Compared with routinely-discharged veterans, misconduct-discharged veterans had lower levels of education and more were unmarried, served in the Army, and were of enlisted rank (Table 1). At the beginning of follow up, the average age of the sample was 26.7 years for misconduct-discharged veterans and 31.6 years for routinely-discharged veterans.
Misconduct discharge was significantly associated with higher risk for several conditions (Table 2). Among men, misconduct discharge was associated with significantly higher odds for cardiac arrhythmias (AOR = 1.2), paralysis (AOR = 2.1), neurological disorders (AOR = 2.1), chronic pulmonary disease (AOR = 1.3), liver disease (AOR = 1.6), peptic ulcer disease (AOR = 1.5), acquired immunodeficiency syndrome (AIDS)/HIV (AOR = 3.3), weight loss (AOR = 1.4), and fluid and electrolyte disorders (AOR = 1.7).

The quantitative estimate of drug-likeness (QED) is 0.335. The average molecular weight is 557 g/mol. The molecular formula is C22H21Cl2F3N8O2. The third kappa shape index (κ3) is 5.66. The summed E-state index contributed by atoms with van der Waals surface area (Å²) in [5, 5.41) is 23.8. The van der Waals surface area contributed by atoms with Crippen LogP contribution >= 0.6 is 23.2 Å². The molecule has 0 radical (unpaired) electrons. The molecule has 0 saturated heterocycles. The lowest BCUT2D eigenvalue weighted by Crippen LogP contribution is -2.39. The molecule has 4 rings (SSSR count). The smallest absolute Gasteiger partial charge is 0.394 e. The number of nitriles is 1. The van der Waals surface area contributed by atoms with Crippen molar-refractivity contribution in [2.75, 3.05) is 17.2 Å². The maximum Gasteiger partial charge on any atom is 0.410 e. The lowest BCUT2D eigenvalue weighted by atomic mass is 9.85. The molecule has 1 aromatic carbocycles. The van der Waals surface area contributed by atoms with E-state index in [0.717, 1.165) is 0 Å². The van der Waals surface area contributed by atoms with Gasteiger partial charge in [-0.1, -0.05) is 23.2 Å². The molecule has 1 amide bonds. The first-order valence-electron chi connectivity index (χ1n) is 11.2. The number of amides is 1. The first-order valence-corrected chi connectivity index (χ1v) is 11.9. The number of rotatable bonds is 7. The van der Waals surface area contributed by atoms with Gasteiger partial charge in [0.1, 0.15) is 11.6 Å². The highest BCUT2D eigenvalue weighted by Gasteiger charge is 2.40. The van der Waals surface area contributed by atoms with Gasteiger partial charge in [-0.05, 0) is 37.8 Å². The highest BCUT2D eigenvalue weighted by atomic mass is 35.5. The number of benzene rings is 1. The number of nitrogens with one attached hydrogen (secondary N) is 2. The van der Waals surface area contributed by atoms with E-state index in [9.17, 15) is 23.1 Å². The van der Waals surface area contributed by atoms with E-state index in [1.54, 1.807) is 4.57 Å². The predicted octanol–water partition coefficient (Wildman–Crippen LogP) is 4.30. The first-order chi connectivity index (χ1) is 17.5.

Among women, misconduct discharge was associated with significantly higher odds for neurological disorders (AOR = 2.8), chronic pulmonary disease (AOR = 1.4), liver disease (AOR = 2.5), peptic ulcer disease (AOR = 4.2), metastatic cancer (AOR = 5.9), solid tumor without metastasis (AOR = 2.0), and weight loss (AOR = 2.1).
Men and women with a misconduct discharge had higher odds for alcohol abuse, drug abuse, depression, and psychosis (AOR range, 2.5–8.0). For mental health–related outcomes, the presence of diagnoses in multiple subcategories was more common among misconduct-discharged veterans, indicating higher comorbidity.